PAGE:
Bioethics is a combination of law, ethics and science & technology. I became slightly interested in it after I had looked into the ethics surrounding topics like medical research and biobanks, and highly, after I stumbled upon a online course on the topic by Harvard Law School. I ended up write an essay in that area (and am currently working on its second edition).

In this provocative book – deliberately provocative to make you sit up and written in a great hurry because this topic is very important – I explore ethical and practical aspects of a form of human enhancement called private eugenics. That is one of the many names given to current and future practices in the area of assisted human procreation.

I ask a few difficult questions in this book. Why do we have so much trouble accepting ourselves and each other, for instance?

In this book, I loudly call for caution and point out that technological progress sometimes leads to mistakes that can be hard to correct once made. I also tackled the difficult task of defining “a life not worth living”  which I based on the principle of humanity, namely that every human being has the right to a life in dignity.

I also argue for the creation of a new international category of legal personality for pre-embryos, embryos and fetuses up to 24 weeks, for a practice based on the principle of non-discrimination, for (eventually) genomic sequencing and testing for a wide variety of conditions (including certain infections that currently aren’t checked yet) at birth as well as for treatment and more support from the get-go.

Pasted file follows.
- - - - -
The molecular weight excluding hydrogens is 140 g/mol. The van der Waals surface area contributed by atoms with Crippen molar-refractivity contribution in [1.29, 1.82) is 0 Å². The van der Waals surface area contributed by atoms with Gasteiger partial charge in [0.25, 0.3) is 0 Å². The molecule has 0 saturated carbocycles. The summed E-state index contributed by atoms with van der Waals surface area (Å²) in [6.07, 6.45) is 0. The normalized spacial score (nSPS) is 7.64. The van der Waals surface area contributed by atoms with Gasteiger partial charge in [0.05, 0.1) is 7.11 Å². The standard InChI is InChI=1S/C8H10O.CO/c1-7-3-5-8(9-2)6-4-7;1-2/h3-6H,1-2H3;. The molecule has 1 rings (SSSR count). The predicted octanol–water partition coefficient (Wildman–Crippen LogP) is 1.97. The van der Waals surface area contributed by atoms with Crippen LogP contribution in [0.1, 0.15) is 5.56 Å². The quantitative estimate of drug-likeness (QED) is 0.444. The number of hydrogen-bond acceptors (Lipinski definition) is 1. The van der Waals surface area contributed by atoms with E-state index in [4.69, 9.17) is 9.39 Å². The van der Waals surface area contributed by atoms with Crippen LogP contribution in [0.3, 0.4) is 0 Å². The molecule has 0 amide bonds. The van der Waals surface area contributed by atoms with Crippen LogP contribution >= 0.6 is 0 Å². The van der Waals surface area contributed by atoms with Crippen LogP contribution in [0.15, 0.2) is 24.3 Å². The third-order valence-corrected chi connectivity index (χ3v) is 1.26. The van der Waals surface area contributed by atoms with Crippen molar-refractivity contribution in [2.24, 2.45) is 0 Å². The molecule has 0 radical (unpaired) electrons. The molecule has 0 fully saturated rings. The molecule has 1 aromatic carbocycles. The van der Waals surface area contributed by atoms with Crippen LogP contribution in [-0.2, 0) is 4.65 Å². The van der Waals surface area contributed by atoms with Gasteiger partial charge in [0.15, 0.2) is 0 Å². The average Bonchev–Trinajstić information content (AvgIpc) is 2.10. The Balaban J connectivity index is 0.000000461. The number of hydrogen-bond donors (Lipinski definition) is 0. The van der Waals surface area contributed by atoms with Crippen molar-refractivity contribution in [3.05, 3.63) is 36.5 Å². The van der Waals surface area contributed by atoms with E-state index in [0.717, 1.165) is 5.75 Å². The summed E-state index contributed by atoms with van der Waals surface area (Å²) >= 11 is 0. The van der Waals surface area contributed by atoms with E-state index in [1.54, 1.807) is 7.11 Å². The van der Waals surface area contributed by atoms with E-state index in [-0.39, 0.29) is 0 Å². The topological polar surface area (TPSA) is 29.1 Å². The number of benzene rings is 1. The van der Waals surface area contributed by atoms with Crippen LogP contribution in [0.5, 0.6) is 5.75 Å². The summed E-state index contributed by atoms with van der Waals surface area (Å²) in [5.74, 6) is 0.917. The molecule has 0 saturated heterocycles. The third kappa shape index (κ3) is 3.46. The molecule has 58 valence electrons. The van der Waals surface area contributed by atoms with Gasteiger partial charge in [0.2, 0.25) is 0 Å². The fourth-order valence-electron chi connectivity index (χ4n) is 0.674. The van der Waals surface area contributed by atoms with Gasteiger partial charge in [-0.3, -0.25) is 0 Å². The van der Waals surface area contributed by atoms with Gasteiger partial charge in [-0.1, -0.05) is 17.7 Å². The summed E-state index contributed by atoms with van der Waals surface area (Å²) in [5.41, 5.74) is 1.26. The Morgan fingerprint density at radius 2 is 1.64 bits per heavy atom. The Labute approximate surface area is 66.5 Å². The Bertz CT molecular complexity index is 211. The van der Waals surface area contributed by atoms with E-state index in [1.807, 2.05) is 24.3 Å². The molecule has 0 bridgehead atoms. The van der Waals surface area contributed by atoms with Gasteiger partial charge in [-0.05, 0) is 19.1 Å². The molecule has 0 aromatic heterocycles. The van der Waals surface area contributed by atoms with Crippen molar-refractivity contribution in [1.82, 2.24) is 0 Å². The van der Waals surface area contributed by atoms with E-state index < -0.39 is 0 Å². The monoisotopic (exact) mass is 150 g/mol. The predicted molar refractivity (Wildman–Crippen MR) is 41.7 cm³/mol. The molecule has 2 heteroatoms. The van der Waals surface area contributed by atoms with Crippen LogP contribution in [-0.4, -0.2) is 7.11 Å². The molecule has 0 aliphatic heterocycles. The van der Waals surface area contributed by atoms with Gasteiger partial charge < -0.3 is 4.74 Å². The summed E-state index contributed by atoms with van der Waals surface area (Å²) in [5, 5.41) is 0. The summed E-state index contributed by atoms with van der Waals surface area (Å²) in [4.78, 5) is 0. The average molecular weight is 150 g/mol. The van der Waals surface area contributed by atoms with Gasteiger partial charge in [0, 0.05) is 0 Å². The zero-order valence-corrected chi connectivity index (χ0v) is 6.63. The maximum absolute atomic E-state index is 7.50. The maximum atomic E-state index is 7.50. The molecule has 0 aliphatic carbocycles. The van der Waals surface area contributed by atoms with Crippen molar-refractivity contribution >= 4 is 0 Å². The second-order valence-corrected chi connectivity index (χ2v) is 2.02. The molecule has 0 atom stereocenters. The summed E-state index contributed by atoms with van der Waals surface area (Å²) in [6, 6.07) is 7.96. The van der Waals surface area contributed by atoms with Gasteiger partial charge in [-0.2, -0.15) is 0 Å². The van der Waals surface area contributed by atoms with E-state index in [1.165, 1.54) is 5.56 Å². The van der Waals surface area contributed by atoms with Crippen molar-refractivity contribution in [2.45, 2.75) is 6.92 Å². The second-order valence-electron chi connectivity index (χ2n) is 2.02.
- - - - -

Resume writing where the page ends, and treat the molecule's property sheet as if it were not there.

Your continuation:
As I mentioned above, a second edition of this publication is in the works and will fill in obvious gaps present in the first edition. Anyone who purchased the first edition can get the e-book version of the second edition from me at no additional cost. The second edition will be much more balanced and more complete.

It’s available as e-book from the major online retailers – such as Apple, Amazon and Barnes & Noble – and as paperback from Amazon (in the US, Germany, France, Britain, India and Japan).

Any comments? Let me know (in the form below), please. Because this is not about me. This is about all of us.

If you want to know about my personal experience with pain and suffering, you can read:
this post.